The Goods

Little babies seem to require a lot of equipment. Car seats and bedding and sleepers and diapers. And that's not even getting into the extras like pacifiers and bouncer chairs and monitors.

I finally got my diapers yesterday. Yes, we are crunchy enough to try cloth. Cloth diapers are much more complicated than I remember from my early babysitting years. You can get a lot of diapers than look and operate in much the same way as a disposable diaper. I became overwhelmed rather quickly at all of the choices...not to mention the cost - some of these diapers are like $20 each! In the end, I decided to go with unbleached, organic Indian prefolds and Mark's parents bought us a set that theoretically should last through potty training.

I liked the prefolds for a couple of reasons.

First of all, they are the most versatile in terms of fitting on babies of different sizes. Because they are a basic rectangle, you can fold them and pin them in all different ways to accommodate skinny or fat legs, tall or short babies, etc. You can double them up for night, and put different kinds of covers over them depending on how, er, productive your kid is.

Secondly, prefolds seem to be the easiest to wash and they dry pretty quickly. I know this is the step that turns most people off, but it really doesn't seem that bad to me. All you have to do is shake off the poo into the toilet and stick the diaper in a waterproof laundry bag. Every other day or so, I'll dump the laundry bag into the washer, run through a rinse cycle, wash them on hot and hang them up to dry.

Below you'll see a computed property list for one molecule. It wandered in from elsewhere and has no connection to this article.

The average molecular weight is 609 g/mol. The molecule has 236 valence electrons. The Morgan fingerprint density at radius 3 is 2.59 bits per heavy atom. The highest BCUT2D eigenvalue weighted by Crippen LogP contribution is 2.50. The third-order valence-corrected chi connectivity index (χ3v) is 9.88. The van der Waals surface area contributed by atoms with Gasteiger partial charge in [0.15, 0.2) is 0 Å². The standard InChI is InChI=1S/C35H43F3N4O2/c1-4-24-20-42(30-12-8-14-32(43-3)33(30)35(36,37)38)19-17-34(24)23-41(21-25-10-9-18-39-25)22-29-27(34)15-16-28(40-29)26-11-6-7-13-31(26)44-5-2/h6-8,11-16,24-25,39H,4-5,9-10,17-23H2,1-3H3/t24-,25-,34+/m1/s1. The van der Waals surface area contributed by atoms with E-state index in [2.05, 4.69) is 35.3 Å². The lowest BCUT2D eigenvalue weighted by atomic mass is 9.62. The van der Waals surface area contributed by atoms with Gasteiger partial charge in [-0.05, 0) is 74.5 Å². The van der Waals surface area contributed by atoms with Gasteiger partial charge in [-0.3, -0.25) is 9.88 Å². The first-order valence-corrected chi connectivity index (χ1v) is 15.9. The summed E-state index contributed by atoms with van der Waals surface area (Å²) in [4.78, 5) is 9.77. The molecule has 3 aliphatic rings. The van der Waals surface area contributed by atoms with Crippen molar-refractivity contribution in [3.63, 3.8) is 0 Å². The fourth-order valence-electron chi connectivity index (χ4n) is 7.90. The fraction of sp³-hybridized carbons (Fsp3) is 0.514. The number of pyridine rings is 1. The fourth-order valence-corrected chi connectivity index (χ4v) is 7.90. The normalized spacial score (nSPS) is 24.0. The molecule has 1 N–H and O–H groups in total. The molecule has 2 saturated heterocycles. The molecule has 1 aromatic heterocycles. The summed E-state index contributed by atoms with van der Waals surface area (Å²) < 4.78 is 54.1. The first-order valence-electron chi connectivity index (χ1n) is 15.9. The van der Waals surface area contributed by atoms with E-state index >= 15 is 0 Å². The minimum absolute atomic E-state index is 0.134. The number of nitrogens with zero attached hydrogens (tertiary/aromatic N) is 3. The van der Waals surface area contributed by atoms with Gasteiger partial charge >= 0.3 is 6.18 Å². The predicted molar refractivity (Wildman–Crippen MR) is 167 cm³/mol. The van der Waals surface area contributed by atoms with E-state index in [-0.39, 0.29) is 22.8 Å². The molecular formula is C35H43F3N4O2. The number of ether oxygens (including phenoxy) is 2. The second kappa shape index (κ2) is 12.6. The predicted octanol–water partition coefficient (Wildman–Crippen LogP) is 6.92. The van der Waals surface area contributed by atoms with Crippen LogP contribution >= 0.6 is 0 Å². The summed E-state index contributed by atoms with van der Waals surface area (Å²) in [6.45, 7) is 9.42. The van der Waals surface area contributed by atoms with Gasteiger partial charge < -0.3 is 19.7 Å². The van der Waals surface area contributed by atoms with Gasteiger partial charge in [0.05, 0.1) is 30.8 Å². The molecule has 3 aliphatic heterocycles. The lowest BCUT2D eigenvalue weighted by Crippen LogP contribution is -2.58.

And of course, third, there is the cost savings. Even when you consider the additional expense of gas and water for the extra laundry, we should save about $1,500 on diapering one baby from birth to potty training. My diaper set came with covers, which are not those sweaty vinyl pull on pants you may be thinking of...they have velcro and seem pretty adjustable and breathable and have nice gussets around the legs. The set also came with 30 flannel baby wipes and a bottle of solution you can spray on the baby's butt to clean her up. So we won't even have to buy disposable wipes.

Lastly, there is the environmental impact. Cloth diapering is not a no impact solution by any means...we should always consider the impact of our gray water usage with the laundry. But I like the idea of not throwing a lot of stuff into a landfill. It's kind of like taking your own bags to the grocery store...it's not something that in and of itself would change the world, but if we all pick and choose a couple of environmentally-friendly actions that we can personally live with, it adds up. This is something I can live with.

I do have a set of newborn sized disposable diapers for the first week or so, and I can imagine buying them occasionally for travel or when someone else is babysitting. Or maybe when we all get sick at once and the laundry gets backed up and we have no food and have to order takeout and nobody is getting any sleep. That's when I'll be glad we live next door to the Walgreen's!


Trisha R. Butler said...

Not to be too graphic, but cloth diapers scare would me during bouts of diarrhea. You have no idea what that beautiful, tiny thing will be able to produce. There are no words...

k said...

Ah, yes, I seem to remember a certain baby poop explosion occurring during my first meeting with your adorable son. M and I were very impressed with your calm handling of it, and I think we left saying, thank goodness we don't have children...the cat is gross enough to take care of.

And now it's your turn.

My mom swears it's not as bad when it's your own kid's poo, though.